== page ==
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I have a VLAN composed of multiple subnets, and I would like to use DHCP to centralize IP address designation.

The DHCP server (100.100.25.88) is a Debian machine on the subnet 100.100.25.64/27. I would like to assign IP addresses to machines in the subnet 100.100.68.0/24. The ultimate goal is to enable PXE booting on all machines in the 100.100.68.0/24 subnet.

Below is my dhcpd.conf file,

# DHCP Configuration file
use-host-decl-names on;
ddns-update-style interim;
ignore client-updates;
next-server 100.100.25.88;

# Subnet of DHCP server
subnet 100.100.25.64 netmask 255.255.255.224 {
        option subnet-mask              255.255.255.224;
        range dynamic-bootp             100.100.25.66 100.100.25.94;
        default-lease-time              21600;
        max-lease-time                  43200;
        option domain-name-servers      100.100.25.69, 100.100.44.21;
        option routers                  100.100.25.65;
        filename "pxelinux.0";
}

# Subnet of client machines
subnet 100.100.68.0 netmask 255.255.255.0 {
        range dynamic-bootp             100.100.68.10 100.100.68.200;
        option subnet-mask              255.255.255.0;
        default-lease-time              21600;
        max-lease-time                  43200;
        option domain-name-servers      100.100.25.69, 100.100.44.21;
        option routers                  100.100.68.1;
        option broadcast-address        100.100.68.255;
        filename "pxelinux.0";
        allow unknown-clients;
}

The way I understand DHCP, the DHCP server should be broadcasting packets to broadcast address specified for the second subnet, 100.100.68.255. No clients are able to retrieve an IP address, though. Is this an error in my DHCP configuration, or possibly because the router does not enable DHCP relays?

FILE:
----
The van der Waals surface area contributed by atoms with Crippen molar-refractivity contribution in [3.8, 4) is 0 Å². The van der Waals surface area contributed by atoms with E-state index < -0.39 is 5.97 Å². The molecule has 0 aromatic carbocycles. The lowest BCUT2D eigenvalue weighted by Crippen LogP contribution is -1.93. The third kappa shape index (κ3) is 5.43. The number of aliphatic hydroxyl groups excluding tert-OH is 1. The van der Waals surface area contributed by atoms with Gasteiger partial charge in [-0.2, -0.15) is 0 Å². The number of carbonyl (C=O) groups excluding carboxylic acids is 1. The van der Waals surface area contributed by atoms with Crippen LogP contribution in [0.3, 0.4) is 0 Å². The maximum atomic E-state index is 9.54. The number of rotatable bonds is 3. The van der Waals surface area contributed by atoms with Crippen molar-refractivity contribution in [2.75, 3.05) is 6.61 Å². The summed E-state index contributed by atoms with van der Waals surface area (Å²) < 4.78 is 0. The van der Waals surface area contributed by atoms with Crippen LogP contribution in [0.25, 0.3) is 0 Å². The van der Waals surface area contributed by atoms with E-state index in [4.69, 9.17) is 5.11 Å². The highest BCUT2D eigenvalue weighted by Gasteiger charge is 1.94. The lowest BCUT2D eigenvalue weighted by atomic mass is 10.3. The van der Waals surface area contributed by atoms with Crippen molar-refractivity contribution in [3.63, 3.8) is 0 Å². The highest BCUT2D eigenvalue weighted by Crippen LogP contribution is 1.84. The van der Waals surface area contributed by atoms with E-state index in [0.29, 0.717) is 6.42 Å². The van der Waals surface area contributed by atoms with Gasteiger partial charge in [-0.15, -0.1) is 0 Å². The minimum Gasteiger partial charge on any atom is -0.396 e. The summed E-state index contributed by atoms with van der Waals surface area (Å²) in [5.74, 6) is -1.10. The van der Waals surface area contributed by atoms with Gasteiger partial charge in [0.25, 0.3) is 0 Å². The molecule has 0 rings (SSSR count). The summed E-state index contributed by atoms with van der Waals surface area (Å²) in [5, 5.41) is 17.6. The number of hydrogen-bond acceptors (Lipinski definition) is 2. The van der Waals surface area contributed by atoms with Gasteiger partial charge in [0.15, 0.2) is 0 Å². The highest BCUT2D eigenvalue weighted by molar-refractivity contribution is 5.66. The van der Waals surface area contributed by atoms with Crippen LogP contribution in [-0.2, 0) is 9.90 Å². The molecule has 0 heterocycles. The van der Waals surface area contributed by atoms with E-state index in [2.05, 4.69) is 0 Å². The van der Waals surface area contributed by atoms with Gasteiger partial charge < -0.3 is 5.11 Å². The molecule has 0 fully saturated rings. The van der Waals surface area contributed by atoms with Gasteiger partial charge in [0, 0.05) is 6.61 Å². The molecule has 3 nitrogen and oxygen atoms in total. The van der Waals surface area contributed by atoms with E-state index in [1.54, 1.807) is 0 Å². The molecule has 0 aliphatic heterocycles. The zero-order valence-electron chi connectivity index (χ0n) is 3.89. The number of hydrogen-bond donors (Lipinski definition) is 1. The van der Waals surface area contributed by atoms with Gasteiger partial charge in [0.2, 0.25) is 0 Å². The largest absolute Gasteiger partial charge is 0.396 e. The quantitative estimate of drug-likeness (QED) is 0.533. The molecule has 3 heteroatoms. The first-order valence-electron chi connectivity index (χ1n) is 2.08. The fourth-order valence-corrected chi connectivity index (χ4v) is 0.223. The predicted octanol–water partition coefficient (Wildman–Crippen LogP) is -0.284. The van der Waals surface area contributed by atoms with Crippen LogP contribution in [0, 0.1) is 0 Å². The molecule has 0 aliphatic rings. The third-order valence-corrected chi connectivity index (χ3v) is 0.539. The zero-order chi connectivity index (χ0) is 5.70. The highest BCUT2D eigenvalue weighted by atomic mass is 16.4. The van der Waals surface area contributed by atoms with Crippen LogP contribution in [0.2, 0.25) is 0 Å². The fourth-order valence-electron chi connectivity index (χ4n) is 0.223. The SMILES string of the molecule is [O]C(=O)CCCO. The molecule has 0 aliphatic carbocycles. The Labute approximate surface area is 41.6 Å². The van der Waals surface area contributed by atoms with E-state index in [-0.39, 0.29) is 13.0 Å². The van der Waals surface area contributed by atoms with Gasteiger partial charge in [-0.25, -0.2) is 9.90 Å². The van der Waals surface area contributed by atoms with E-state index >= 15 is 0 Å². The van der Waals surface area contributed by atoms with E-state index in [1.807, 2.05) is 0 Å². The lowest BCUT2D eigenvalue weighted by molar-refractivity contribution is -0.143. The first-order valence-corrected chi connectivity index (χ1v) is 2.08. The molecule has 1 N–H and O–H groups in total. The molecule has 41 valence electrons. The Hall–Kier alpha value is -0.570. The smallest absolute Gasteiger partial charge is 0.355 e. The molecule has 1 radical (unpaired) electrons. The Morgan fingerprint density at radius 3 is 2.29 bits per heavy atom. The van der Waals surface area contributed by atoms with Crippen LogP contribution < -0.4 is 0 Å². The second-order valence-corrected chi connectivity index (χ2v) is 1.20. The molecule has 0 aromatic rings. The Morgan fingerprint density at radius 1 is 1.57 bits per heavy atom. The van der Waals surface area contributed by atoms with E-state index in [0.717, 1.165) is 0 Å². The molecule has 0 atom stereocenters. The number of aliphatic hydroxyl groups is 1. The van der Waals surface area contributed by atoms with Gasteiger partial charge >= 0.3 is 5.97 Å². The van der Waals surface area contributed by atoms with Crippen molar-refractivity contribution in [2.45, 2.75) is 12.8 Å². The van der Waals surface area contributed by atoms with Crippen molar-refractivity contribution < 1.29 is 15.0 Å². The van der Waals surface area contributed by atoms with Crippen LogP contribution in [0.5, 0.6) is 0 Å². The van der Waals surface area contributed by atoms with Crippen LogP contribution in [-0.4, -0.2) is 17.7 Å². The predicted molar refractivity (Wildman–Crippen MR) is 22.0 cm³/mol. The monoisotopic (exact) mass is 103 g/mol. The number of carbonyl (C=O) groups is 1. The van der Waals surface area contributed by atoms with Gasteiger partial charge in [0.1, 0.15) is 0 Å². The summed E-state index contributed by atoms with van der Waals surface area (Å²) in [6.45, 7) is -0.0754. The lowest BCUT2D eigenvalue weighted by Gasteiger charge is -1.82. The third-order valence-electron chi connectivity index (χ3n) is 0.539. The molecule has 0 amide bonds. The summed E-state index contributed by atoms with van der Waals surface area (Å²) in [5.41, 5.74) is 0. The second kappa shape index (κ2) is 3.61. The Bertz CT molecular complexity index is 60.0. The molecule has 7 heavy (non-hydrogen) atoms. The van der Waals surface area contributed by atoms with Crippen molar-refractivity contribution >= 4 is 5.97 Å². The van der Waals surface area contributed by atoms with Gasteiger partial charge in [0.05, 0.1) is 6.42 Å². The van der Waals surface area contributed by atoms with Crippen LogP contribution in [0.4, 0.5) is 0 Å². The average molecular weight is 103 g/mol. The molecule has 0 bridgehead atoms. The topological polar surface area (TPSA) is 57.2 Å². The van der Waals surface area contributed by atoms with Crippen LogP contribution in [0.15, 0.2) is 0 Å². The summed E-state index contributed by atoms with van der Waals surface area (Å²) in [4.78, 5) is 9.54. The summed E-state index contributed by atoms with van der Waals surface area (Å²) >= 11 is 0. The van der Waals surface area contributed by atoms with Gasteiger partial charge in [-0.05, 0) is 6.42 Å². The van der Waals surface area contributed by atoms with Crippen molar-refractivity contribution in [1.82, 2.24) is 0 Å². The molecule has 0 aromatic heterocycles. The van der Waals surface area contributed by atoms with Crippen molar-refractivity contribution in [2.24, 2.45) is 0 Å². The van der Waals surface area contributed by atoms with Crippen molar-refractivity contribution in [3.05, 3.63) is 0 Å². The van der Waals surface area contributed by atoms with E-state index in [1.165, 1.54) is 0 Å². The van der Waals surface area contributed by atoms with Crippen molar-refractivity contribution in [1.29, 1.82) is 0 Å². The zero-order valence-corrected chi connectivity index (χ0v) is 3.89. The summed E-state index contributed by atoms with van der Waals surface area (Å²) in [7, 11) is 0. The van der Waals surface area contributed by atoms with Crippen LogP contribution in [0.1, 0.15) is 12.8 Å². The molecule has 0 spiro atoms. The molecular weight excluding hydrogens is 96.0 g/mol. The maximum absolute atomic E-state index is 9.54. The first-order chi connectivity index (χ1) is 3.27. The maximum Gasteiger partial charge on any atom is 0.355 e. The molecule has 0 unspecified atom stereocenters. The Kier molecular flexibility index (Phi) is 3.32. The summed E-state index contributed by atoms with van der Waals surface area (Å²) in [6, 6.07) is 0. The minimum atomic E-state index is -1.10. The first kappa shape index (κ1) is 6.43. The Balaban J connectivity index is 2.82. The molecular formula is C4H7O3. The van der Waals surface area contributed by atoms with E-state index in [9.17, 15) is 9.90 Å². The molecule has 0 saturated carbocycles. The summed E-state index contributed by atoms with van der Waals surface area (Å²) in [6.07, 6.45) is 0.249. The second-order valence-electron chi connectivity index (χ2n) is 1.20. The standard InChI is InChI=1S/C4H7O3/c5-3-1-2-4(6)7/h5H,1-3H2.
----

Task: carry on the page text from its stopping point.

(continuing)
Thanks!

share|improve this question
    
Surely, in your second paragraph, you meant to say 100.100.68.0/24, not 100.100.68.0/255! –  Steven Monday Dec 8 '10 at 22:50
    
I did indeed, whoops! –  Ben Webber Dec 8 '10 at 23:54

1 Answer 1

up vote 1 down vote accepted

If you want your DHCP server to receive client requests from other networks, you will need to set up a DHCP relay in each such network, and each relay will need to be configured to forward client requests to your DHCP server. I believe that the ISC DHCP package is capable of providing relay service, but I have never used it in that capacity. Many routers can also be configured to act as DHCP relays on networks they're attached to.

In your case, it seems logical to configure a DHCP relay on 100.100.68.1, since it's a router. However, any server (with a static IP) on the 100.100.68.0/24 network could just as easily fill that role.

(By the way, DHCP servers never broadcast, they always send direct (unicast) messages.)

share|improve this answer
    
Thanks for your quick response, Steven. So, were I to point the ip helper-address on the Cisco router at 100.100.68.1 to my DHCP server, DHCP requests on the 100.100.68.0/24 subnet would be filled properly? –  Ben Webber Dec 8 '10 at 23:53
    
@Ben: Provided that everything is configured correctly, yes, I believe so. Just be aware that, by default, ip helper-address forwards broadcasts for a number of ports/protocols, in addition to DHCP. –  Steven Monday Dec 9 '10 at 1:06
    
I'll take a look, thanks again Steven! –  Ben Webber Dec 9 '10 at 1:27
    
How does DHCP decide which scope to use when handing out an IP address? DHCP receives the broadcast request for an IP and DHCP replies via unicast with an IP from one of its scopes. How does it decide which scope to pull the IP from? –  Ruisu Sep 21 '11 at 17:34
    
I asked a similar question (different scope) here, if anyone is interested and if it helps anyone: serverfault.com/questions/575897/… –  BGM Feb 17 at 1:53

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